considered up to continuous deformation. We will present a ``master
bijection'' for planar maps and show that it can be specialized in
various ways in order to count several families of maps. More
precisely, for each integer d we obtain a bijection between the family
of maps of girth d and a family of decorated plane trees. This gives
new counting results for maps of girth d counted according to the
degree distribution of their faces. Our approach unifies and extends
many known bijections.
This is joint work with Eric Fusy.

Series: Combinatorics Seminar

A famous theorem of Szemeredi and Trotter established a bound on
the maximum number of lines going through k points in the plane. J.
Solymosi conjectured that if one requires the lines to be in general
position -- no two parallel, no three meet at a point -- then one can get a
much tighter bound. Using methods of G. Elekes, we establish Solymosi's
conjecture on the maximum size of a set of rich lines in general position.

Series: Combinatorics Seminar

A small set expander is a graph where every set of sufficiently small
size has near perfect edge expansion. This talk concerns the computational
problem of distinguishing a small set-expander, from a graph containing a
small non-expanding set of vertices. This problem henceforth referred to
as the Small-Set Expansion problem has proven to be intimately connected to
the complexity of large classes of combinatorial optimization problems.
More precisely, the small set expansion problem can be shown to be
directly related to the well-known Unique Games Conjecture -- a
conjecture that has numerous implications in approximation algorithms.
In this talk, we motivate the problem, and survey recent work consisting of
algorithms and interesting connections within graph expansion, and its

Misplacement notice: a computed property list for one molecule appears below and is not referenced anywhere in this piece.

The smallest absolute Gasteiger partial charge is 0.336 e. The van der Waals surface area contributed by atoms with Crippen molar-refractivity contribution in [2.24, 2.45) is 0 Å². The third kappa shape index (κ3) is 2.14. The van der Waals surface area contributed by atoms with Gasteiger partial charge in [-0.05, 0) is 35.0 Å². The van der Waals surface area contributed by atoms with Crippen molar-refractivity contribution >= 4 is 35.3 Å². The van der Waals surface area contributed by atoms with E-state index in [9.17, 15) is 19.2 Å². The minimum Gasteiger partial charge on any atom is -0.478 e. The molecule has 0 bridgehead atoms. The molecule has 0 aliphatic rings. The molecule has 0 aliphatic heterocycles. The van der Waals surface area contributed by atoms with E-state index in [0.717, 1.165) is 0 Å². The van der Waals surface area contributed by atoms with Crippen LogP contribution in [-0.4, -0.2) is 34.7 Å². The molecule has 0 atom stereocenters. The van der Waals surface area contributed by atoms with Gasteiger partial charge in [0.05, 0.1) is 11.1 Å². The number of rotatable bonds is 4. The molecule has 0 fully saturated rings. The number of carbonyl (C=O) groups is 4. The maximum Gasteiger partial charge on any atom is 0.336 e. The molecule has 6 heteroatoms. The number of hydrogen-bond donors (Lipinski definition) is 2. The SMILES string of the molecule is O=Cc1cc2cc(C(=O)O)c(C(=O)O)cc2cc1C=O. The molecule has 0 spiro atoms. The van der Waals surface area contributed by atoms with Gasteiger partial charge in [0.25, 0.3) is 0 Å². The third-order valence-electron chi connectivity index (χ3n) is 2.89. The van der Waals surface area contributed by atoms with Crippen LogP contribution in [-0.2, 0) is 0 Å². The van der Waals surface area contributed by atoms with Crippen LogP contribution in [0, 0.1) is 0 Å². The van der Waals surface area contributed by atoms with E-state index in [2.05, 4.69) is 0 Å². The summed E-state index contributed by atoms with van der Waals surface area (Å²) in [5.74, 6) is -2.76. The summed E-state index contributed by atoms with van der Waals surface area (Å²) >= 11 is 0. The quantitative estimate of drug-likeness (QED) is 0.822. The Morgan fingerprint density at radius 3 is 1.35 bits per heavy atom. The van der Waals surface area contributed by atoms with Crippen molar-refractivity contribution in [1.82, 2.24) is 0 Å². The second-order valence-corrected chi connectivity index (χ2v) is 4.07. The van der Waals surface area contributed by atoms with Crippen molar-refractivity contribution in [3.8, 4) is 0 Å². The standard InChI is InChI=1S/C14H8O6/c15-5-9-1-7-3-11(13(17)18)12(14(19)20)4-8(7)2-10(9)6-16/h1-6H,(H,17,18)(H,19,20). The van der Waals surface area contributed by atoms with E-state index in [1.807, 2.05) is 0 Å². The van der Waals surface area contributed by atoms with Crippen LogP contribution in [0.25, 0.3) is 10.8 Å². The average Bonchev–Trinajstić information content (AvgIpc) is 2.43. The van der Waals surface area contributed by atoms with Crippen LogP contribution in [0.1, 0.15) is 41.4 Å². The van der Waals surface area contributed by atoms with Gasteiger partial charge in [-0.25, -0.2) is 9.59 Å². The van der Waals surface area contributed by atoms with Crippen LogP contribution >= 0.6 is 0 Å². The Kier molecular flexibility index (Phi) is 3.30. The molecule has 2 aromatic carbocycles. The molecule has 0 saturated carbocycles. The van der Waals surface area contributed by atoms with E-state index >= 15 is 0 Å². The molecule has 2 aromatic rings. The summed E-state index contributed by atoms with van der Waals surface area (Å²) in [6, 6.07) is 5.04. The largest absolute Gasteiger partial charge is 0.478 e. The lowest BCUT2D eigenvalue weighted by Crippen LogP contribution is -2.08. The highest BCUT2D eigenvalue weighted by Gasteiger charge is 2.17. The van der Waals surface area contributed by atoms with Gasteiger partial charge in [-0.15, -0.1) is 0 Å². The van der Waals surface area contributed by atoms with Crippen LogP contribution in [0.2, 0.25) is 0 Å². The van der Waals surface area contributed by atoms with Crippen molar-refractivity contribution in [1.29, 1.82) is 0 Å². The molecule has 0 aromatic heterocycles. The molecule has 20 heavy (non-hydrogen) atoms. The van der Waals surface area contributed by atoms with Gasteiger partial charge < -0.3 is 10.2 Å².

relation to Unique Games Conjecture.

Series: Combinatorics Seminar

Wiring diagrams are classical objects of combinatorics. Plabic graphs were
defined by Postnikov, to study the total positivity of the Grassmannian. We
will show how to generalize several definitions and properties of wiring
diagrams to Plabic graphs, proving a conjecture by Leclerc-Zelevinsky and
Scott on the way. We will begin with a brief introduction to total
positivity and end with connection to cluster algebras. Major part of the
talk comes from a joint work with Alexander Postnikov and David Speyer.

Series: Combinatorics Seminar

The quotient of a Boolean algebra by a cyclic group is proven to have a symmetric chain decomposition. This generalizes earlier work of Griggs, Killian and Savage on the case of prime order, giving an explicit construction for any order, prime or composite. The combinatorial map specifying how to proceed downward in a symmetric chain is shown to be a natural cyclic analogue of Kashiwara's sl_2 lowering operator in the theory of crystal bases. The talk will include a survey of related past work on symmetric chain decomposition and unimodality by Greene-Kleitman, Griggs-Killian-Savage, Proctor, Stanley and others as well as a discussion of open questions that still remain. This is joint work with Anne Schilling.

Series: Combinatorics Seminar